Immunomodulatory Therapies of Sepsis
         

  • S.J. Parkar P.E. Watkins
    Immunomodulatory Therapies of Sepsis and SIRS
    Recent Advances in Surgery-23, Year-2000
         
    Inflammation is the body’s non-specific response to cellular injury; the end result of highly amplified, yet tightly controlled, humoral and cellular mechanisms aimed principally at limiting tissue damage.
         
    Localized inflammation is an appropriate protective physiological response often eliminating the initiating noxious stimulus and restoring homeostasis. 
        
    Loss of local control or an exaggerated host reaction can, however, result in a progressive illness, the systemic inflammatory response syndrome [ SIRS], that in extreme cases, can lead to organ dysfunction and death.
        
    SIRS can result from many aetiological triggers [e.g. burns, infection, pancreatitis, and trauma] with sepsis defined as SIRS arising as a result of infection. 
         
    A co-ordinated immuno-inflammatory response requires the regulation of many cell types achieved principally by the actions of soluble protein [cytokine] and lipid or peptide [autocoid] mediators released by macrophages, neutrophils, lymphocytes, platelets, and the endothelium.
         
    Cytokins and autocoids regulate both the amplitude and duration of the inflammatory response. 
         
    In the attempt to control and localize an inflammatory process both pro- and anti-inflammatory mediators are simultaneously released.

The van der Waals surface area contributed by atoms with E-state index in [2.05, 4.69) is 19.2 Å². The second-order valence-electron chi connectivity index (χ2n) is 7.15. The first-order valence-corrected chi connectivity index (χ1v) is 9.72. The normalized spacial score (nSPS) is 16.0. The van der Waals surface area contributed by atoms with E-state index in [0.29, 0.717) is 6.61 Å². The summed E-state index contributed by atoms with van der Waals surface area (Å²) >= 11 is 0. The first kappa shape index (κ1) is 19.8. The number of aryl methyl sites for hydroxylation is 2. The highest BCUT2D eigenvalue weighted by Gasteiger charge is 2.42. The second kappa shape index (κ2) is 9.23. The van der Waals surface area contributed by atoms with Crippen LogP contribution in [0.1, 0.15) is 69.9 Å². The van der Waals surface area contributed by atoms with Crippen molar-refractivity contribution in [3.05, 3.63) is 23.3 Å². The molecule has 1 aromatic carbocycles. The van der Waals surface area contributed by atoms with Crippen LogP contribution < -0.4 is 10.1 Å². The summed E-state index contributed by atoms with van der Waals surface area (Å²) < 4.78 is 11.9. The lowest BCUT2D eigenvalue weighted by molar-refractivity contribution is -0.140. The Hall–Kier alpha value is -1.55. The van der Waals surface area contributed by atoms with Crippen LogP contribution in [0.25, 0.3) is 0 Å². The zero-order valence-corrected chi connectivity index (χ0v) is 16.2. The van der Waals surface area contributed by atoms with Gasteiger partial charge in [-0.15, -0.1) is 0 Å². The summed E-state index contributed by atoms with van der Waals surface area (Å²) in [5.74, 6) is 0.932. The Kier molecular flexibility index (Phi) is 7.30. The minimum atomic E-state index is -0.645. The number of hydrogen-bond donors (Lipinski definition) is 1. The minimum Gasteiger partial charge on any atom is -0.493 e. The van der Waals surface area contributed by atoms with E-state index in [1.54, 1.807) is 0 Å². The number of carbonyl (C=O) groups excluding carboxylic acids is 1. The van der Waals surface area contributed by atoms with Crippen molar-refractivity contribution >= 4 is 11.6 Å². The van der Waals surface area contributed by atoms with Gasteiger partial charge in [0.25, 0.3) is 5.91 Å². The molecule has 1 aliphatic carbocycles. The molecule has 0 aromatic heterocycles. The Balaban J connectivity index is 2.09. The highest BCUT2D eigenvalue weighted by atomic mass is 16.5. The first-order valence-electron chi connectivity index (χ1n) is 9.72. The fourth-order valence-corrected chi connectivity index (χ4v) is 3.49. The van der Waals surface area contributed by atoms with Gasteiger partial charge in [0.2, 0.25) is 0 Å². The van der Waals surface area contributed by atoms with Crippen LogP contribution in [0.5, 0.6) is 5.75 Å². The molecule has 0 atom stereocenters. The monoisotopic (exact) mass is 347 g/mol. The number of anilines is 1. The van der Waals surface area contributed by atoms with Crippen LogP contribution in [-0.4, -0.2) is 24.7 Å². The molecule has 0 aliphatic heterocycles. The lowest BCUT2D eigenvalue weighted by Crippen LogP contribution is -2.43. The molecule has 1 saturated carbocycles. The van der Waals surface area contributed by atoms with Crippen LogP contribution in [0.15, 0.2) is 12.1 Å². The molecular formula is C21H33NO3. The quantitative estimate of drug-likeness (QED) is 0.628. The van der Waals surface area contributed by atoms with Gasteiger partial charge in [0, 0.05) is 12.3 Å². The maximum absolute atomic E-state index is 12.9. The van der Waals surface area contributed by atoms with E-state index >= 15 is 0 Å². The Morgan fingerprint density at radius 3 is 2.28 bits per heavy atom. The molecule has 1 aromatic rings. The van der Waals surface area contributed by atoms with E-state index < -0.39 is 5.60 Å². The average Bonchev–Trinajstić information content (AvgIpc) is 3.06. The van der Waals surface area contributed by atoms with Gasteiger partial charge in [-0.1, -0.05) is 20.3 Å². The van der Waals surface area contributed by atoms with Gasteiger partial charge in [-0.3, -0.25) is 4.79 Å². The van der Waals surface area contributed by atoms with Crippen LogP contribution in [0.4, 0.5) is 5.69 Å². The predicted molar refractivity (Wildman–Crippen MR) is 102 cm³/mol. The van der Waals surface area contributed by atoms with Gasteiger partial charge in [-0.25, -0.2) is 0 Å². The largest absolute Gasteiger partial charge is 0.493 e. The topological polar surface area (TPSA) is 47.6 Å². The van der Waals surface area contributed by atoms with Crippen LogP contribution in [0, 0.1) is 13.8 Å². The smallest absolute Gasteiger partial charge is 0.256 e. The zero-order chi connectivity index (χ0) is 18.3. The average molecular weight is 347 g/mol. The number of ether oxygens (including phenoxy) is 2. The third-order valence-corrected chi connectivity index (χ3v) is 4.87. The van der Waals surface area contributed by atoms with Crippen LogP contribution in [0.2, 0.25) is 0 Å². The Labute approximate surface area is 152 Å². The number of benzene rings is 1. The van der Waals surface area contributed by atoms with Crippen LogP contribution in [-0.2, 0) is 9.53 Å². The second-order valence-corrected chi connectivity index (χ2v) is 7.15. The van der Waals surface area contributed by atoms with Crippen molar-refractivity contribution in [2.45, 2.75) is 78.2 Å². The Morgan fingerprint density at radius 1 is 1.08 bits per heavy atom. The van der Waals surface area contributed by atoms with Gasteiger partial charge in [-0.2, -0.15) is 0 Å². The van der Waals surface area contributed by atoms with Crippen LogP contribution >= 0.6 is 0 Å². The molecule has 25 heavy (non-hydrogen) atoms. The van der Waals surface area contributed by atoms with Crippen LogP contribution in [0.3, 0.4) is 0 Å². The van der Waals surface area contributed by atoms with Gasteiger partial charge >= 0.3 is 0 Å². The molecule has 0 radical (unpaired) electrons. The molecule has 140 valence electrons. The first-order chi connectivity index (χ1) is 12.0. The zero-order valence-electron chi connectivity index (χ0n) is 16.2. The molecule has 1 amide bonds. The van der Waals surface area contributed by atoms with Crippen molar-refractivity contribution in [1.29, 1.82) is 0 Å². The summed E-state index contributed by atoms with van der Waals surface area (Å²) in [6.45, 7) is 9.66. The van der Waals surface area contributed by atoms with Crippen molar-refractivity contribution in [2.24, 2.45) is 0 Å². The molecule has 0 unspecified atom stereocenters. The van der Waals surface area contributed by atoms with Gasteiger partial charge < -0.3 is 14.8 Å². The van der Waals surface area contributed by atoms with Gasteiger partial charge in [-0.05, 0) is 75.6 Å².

An exaggerated anti-inflammatory response can result in immunosuppression, whereas an excessive pro-inflammatory response can produce systemic overflow of cytokines. 
         
    Serum concen trations of cytokines that do not accurately reflect local physiological levels. 
          
    The treatment of severe sepsis and septic shock has, until recently, centered around the eradication of established infection with surgery or antibiotics, accompanied by intensive organ support.
        
    With the realization that the pathological effects of sepsis and SIRS can result both from the direct actions of microorganisms and their toxins and indirectly from the host response, recent interest has been shown in novel immunomodulatory therapies. 
         
    Anti-cytokine therapies have attempted to either inhibit pro-inflammatory or enhance anti-inflammatory responses. 
         
    The interleukins are a class of cytokines produced by many different cell types. IL-1 and IL-8 have pro-inflammatory actions, whilst IL-4 and IL-10 have predominantly anti-inflammatory actions. 
         
    IL-1 is a key mediator in the immuno-inflammatory cascade, interacting closely with other mediator in the immuno-inflammatory cascade, interacting closely with other cytokines.
          
    Infusion of IL-1 in healthy volunteers produces clinical features of sepsis. Increased IL-1 levels have been recorded in patients with severe sepsis with levels often correlating with the severity of the inflammatory process. 
        
    Despite encouraging results from animal studies, no immunomodulatory therapy has to date been shown to produce an unequivocal reduction in mortality in large scale clinical sepsis trials.
          
    The therapeutic benefit to be obtained from immnumodulaltory agents in small and is unlikely to be realized in the absence of optimal resuscitation, surgery, antibiotics, and intensive care therapy.
          

 

By |2022-07-20T16:43:36+00:00July 20, 2022|Uncategorized|Comments Off on Immunomodulatory Therapies of Sepsis